With venues closed for the foreseeable, it’s harder than ever for young artists to get their voices heard. Julie Riley tips us the nod about 3 of her favourite new young loud women making fresh waves in the DIY scene …


I love this band. 3 uber young women delivering Moody vocals and deep instrumental weavings through psych rock to funk.’ with a fierce energy.


They say they are ‘inspired by No One’ (and I don’t think they mean the Alicia Keys song) yet they ooze the punk, rock, glam pizzazz of Joan Jett, P J Harvey, Iggy Pop or any other iconic classic of this ilk you care to mention.

They a have a sound and competence that belies their years which they execute seemingly effortlessly. Their chemistry clicks, fizzes and inspires.

Their latest single is ‘Stay Cool’. I doubt they will have trouble doing this. They were probably born cool. Teenage angst does not escape them but this track is an acerbic commentary on the futility and artifice around ‘being cool’.  As they say ‘I wanna feel like I know myself not someone else’. At their age one would forgive them for just trying to be cool but as with their musicianship they show more maturity and self-possession than that.

Why should I do anything for you?’


I’ll do what I want don’t care what you thinks is cool.’


The track blisters into life with a single electrified guitar riff (that we all wish we had written) soon joined by drums before launching headlong into hypnotic full band sound. The track is a glorious riot that lasts less than 3 mins. These women more than know what they are doing, seem to have fun while they are doing it and the joy is contagious. I for one will be along for the ride with them in 2021.

C’est Karma

C’est Karma (aka Karma Caten) describes herself as an “18 year old human being from Luxembourg making music for anyone who will listen.” The press release for ‘Fist Fight’ describes her as an “Alt-pop sorcerer” who “invites you into her fantastical world”.

What intrigued me is that whilst writing ‘Fist Fight’ she was inspired by the Serbian conceptual and performance artist. As Karma cites in her blog:

C’est Karma

‘artist Marina Abramović once commented on her piece Light/Dark, where she and her partner Ulay, slapped each other in the face for twenty minutes, that: “It is not the pain itself that matters. […] We were looking for a key, a way to break through the body, to open something up, which is a desire that comes from another side of truth or reality.

Being a non-violent person, Karma describes her song as being an exploration of violence and about “the conflicts everyone finds in themselves at some point in life, about the fight between reason and instinct.”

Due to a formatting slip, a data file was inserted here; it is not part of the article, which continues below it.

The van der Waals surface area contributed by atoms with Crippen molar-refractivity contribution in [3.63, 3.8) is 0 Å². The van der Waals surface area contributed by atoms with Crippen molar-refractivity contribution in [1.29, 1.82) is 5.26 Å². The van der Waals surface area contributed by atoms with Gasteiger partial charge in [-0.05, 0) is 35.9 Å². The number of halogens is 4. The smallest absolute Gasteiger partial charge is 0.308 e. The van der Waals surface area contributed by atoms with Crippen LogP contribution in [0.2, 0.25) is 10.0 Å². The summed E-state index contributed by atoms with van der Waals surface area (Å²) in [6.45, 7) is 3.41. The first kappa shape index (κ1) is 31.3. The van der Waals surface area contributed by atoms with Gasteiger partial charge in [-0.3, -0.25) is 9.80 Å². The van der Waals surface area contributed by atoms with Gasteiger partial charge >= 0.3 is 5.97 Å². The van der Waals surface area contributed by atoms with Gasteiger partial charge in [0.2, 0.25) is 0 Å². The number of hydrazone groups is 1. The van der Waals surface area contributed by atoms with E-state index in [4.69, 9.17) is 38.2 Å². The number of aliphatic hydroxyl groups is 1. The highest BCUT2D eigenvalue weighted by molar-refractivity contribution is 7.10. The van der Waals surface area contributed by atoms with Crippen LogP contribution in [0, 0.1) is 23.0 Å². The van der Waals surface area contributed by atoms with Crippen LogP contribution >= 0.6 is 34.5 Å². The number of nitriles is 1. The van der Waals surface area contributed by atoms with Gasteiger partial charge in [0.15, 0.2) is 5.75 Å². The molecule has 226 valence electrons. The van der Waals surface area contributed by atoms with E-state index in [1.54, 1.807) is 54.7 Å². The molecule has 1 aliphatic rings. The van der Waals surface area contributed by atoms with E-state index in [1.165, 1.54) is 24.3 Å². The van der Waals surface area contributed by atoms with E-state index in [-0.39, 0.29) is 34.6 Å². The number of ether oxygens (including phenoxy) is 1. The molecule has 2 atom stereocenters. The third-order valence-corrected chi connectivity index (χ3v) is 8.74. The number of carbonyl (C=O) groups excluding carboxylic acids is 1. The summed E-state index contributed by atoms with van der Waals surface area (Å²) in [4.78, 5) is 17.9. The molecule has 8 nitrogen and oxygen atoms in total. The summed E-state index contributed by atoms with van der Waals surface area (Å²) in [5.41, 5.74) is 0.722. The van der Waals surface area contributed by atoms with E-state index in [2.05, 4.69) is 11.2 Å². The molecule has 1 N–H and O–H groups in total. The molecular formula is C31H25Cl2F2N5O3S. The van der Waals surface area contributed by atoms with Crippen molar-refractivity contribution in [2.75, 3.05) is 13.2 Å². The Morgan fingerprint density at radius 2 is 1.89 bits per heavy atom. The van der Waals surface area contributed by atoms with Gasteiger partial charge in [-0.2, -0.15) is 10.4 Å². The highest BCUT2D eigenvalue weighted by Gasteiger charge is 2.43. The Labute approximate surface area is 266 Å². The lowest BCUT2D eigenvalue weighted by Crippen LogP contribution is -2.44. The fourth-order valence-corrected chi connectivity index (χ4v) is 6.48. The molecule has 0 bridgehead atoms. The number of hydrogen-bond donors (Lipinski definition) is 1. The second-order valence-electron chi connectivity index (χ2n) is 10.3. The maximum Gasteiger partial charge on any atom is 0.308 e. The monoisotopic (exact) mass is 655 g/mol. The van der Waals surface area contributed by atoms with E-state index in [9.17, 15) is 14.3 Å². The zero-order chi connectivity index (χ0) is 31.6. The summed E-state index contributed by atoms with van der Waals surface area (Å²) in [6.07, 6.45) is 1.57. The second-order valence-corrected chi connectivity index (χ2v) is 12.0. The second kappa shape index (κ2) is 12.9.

Karma is another with a distinct voice that has sweet melody and wispish charm. The young artist has been pretty busy during the pandemic releasing 3 singles (‘Fist Fight’, ‘Pool Party’ and ‘Industrial Salt’) then the EP Farbfilm which features all of these plus 2 more tracks. ‘Fist Fight’ is her most pop-esque and bombastic track with up and downs, stops and starts– it’s where I met her and the song I like best. But all tracks have integrity and important stories to tell even if they are a slower burn. Looking forward to what she does next.


This artist, aged just 16, released her debut EP Spaceout in November 2020. Written and recorded by herself at home during the pandemic this is one girl who has turned (a perceivable) weakness into strength and a crisis into an opportunity.  As a person who suffers from disassociation Carina says of song writing:

‘Dissociation can make you feel like you aren’t real and it becomes incredibly difficult to connect with anything, but writing can counteract that. When I make music, I’m taking something from inside my head and turning it into something that exists outside of myself.’


Lucky for us that she does as her first EP is a joy of sound.

Carina has a voice that sits somewhere between Billie Eilish, Lorde and Lana Del Rey. She has dark, smokey tones that are sung close up which lends intimacy to her sound, but she can just easily switch up into a sweeter more pop range as exemplified by the delicious melodies on Summer Air Buzz. What interests me about her sound is the way her tracks are like a sketch book of stories – she layers in audio of videos from her phone – soundbites of her life before lockdown.

‘I’d look on my phone through all these videos and voice memos when life was normal (when I went to NYC and it was raining, friends talking at parties, etc.). It really inspired me to create something out of it’.

My particular favourite track is ‘Skets & Stoners’ where the melody, the darkness, the intimacy and the style of using video audio in the background all comes together to make something very special.

‘I don’t want to kiss you or take a hit I just need to hear the silence for a bit’

Don’t we all. After the silence though I strongly recommend you listen to this.